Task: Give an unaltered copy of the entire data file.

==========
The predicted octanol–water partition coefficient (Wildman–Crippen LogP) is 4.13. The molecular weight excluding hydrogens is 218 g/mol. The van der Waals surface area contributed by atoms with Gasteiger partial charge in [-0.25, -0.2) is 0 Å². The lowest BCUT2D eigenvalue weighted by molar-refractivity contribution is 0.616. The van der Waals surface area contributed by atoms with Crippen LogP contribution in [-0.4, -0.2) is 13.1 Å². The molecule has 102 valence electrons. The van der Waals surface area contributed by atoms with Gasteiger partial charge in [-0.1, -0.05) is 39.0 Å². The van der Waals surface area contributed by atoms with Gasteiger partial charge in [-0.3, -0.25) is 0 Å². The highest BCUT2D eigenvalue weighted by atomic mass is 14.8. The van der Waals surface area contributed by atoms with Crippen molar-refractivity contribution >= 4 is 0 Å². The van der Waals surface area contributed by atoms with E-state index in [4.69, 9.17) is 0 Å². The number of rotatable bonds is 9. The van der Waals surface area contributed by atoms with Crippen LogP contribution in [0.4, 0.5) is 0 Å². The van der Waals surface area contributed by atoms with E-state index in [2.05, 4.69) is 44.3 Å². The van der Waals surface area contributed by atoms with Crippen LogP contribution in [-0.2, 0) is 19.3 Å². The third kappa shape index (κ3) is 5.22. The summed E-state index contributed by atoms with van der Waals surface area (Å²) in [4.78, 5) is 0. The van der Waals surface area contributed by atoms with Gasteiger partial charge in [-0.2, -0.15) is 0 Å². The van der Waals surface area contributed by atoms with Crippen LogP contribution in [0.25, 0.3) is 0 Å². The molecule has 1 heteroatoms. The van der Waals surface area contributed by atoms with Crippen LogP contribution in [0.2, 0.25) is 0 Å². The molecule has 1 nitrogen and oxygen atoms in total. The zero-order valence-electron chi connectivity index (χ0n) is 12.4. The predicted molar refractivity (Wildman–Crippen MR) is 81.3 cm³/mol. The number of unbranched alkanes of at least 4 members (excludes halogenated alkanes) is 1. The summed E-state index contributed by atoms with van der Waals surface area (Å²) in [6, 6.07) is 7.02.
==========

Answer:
The predicted octanol–water partition coefficient (Wildman–Crippen LogP) is 4.13. The molecular weight excluding hydrogens is 218 g/mol. The van der Waals surface area contributed by atoms with Gasteiger partial charge in [-0.25, -0.2) is 0 Å². The lowest BCUT2D eigenvalue weighted by molar-refractivity contribution is 0.616. The van der Waals surface area contributed by atoms with Crippen LogP contribution in [-0.4, -0.2) is 13.1 Å². The molecule has 102 valence electrons. The van der Waals surface area contributed by atoms with Gasteiger partial charge in [-0.1, -0.05) is 39.0 Å². The van der Waals surface area contributed by atoms with Gasteiger partial charge in [-0.3, -0.25) is 0 Å². The highest BCUT2D eigenvalue weighted by atomic mass is 14.8. The van der Waals surface area contributed by atoms with Crippen molar-refractivity contribution >= 4 is 0 Å². The van der Waals surface area contributed by atoms with E-state index in [4.69, 9.17) is 0 Å². The number of rotatable bonds is 9. The van der Waals surface area contributed by atoms with Crippen LogP contribution in [0.4, 0.5) is 0 Å². The van der Waals surface area contributed by atoms with E-state index in [2.05, 4.69) is 44.3 Å². The van der Waals surface area contributed by atoms with Crippen LogP contribution in [-0.2, 0) is 19.3 Å². The third kappa shape index (κ3) is 5.22. The summed E-state index contributed by atoms with van der Waals surface area (Å²) in [4.78, 5) is 0. The van der Waals surface area contributed by atoms with Gasteiger partial charge in [-0.2, -0.15) is 0 Å². The van der Waals surface area contributed by atoms with Crippen LogP contribution in [0.25, 0.3) is 0 Å². The molecule has 1 heteroatoms. The van der Waals surface area contributed by atoms with Crippen LogP contribution in [0.2, 0.25) is 0 Å². The molecule has 1 nitrogen and oxygen atoms in total. The zero-order valence-electron chi connectivity index (χ0n) is 12.4. The predicted molar refractivity (Wildman–Crippen MR) is 81.3 cm³/mol. The number of unbranched alkanes of at least 4 members (excludes halogenated alkanes) is 1. The summed E-state index contributed by atoms with van der Waals surface area (Å²) in [6, 6.07) is 7.02.